How many times have you started out with a clear idea of goals and techniques and ultimately found yourself lost in a maze of big data?
If your answer is “quite often,” this article might help you find a way out. Or even better, not fall prey to this trap.
I have seen the way some data scientists look at a dataset and start trying to make sense of everything right away.
They go through the basics like finding outliers and consolidating missing values, and then feel like they’ve already accomplished a majority of their goal.
However, this could not be farther from the truth.
Here are my eight essential pre-analysis approaches/steps for every data scientist to consider:
1. Know Why You Have the Data You Have
Question the credibility of data if you can. How reliable is it? Is there a possibility for bias?
Don’t trust everything to be correctly represented.
2. Define the Business Goal
You should not stop until you have a clear picture of what your business goal is.
Go through the cycle of analyzing the problem, defining the problem and then refining the problem statement. It may or may not be monetary.
3. Understand the Nature of Your Project
Usually any data analysis project is expected to pay future dividends. If it’s only a one-time project, it may be approached in a manner that best fits your usual style.
However, when the goal is to create a dynamic model, the approach and technique must be defined before diving into any details.
Create a mental map of the factors. If you have a team, discuss how different variables are to be handled.
Ask experts in the field to understand which factors are important or not. Drawing Venn diagrams and association matrices are particularly helpful in this case.
The objective here is to understand and connect your data with the real world; often, these connections and associations are not easy to discover.
5. Look into the Details and Understand the Headers
Find out how each variable connects with the business goal.
At this point, the business problem statement should be engraved in stone in your mind. You should automatically be able to connect your independent variables to the ultimate business goal.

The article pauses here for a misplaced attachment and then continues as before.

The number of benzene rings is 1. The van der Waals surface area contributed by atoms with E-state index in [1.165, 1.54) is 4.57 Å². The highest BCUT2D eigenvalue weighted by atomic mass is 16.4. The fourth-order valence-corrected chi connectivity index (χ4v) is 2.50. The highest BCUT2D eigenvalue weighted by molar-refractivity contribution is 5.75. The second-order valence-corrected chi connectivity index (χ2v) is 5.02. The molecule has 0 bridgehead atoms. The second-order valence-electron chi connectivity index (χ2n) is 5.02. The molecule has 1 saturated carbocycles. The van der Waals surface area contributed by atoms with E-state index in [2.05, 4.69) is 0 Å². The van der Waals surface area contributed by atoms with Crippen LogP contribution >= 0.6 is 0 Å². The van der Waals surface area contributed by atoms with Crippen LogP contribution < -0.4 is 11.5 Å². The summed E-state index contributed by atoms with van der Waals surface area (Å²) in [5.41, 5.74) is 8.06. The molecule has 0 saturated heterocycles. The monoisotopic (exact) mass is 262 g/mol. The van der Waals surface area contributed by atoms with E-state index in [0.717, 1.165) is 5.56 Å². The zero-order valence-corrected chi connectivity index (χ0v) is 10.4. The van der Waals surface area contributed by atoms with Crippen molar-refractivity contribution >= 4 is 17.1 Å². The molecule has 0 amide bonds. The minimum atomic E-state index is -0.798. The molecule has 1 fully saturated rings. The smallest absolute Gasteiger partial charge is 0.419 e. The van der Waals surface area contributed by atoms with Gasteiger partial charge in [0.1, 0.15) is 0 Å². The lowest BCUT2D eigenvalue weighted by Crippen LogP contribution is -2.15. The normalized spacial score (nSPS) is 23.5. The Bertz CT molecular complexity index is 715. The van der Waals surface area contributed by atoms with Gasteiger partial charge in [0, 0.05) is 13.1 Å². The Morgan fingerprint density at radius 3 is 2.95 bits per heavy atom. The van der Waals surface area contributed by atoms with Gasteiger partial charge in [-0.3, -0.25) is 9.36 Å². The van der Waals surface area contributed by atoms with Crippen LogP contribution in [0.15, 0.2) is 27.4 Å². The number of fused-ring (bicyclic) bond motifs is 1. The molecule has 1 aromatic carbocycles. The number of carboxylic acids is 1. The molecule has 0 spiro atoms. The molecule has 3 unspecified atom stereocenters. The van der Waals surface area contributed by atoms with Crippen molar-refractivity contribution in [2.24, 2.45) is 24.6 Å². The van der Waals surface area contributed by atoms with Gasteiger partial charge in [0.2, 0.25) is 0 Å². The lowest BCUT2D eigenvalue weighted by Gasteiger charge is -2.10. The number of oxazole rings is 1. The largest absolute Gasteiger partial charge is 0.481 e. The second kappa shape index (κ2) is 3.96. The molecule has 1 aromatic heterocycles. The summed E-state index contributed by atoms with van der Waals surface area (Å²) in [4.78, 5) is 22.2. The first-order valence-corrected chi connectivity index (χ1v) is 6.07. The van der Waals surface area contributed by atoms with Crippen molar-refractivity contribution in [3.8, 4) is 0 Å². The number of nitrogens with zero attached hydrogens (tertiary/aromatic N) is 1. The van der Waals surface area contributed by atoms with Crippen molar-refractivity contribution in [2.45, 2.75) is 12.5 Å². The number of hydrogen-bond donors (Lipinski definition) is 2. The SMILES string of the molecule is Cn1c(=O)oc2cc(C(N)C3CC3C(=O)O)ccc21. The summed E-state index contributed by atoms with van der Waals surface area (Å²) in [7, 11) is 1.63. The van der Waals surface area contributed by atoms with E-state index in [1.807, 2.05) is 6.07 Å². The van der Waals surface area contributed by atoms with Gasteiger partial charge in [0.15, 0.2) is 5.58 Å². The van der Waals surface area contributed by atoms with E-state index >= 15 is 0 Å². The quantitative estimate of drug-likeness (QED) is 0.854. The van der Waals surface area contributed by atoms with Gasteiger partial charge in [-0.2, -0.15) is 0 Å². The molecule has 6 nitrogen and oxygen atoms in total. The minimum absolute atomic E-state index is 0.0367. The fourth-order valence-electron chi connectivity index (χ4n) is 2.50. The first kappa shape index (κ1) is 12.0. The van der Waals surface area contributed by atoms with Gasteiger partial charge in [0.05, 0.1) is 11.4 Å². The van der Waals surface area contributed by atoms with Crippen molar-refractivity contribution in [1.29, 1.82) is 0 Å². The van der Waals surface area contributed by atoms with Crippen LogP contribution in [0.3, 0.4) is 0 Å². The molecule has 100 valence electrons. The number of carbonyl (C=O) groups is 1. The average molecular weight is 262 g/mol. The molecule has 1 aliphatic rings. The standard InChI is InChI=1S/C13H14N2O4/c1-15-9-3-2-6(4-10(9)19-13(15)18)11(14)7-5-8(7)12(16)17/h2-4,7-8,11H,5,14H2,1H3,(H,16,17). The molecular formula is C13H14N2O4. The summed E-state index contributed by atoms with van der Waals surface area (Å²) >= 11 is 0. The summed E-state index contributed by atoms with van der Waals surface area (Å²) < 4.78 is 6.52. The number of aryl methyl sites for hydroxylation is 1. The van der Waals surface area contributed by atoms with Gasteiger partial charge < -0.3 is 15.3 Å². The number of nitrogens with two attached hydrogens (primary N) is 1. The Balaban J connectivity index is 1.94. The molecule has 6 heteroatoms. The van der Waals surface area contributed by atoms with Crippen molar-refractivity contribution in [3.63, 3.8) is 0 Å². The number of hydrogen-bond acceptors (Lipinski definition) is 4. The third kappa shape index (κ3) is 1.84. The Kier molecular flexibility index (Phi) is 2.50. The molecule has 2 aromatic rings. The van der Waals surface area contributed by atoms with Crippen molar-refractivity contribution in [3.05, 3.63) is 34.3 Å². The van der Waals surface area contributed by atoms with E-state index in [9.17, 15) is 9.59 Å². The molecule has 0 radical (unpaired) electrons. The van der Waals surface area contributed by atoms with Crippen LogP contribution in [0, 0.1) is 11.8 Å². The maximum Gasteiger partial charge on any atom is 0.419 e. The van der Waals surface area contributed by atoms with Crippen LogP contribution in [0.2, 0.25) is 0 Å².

6. Clear out the Weeds
You must understand the data just enough to root out major typos and errors. Streamline the dataset and create a quality data matrix.
7. Stay Legal
It is extremely important not to modify any data point without explicitly informing the project and data owners. It is a crime to modify data points to your liking, or to correct data based on a bit of online research or because you have a strong “hunch” as to what the actual data point is.
8. Reiterate Your Problem Statement
Once you have a clean slate, it is time to reiterate the problem statement. Quite often the problem statement gets revised based on steps 4, 5, 6 and 7 above.
So, What Happens Next?
Now you have the requirements defined and fresh material ready to query. It is time to start painting the big picture. More often than not, new learners forget that slow and steady wins the race.
Remember to look beyond the data and see how you can improve data collection.
- How can you make the process self-sufficient?
- How can you create a tool that learns from itself?
- How can you reduce the amount of effort to reach the same conclusion for new datasets?
The maze is always a challenge when you are looking at its walls from within. Create a blueprint of some successful exit routes from the maze because, after all, your analysis method must be sustainable.
Congratulations, you can finally navigate the maze like a champ! Follow your mind map and conquer the maze!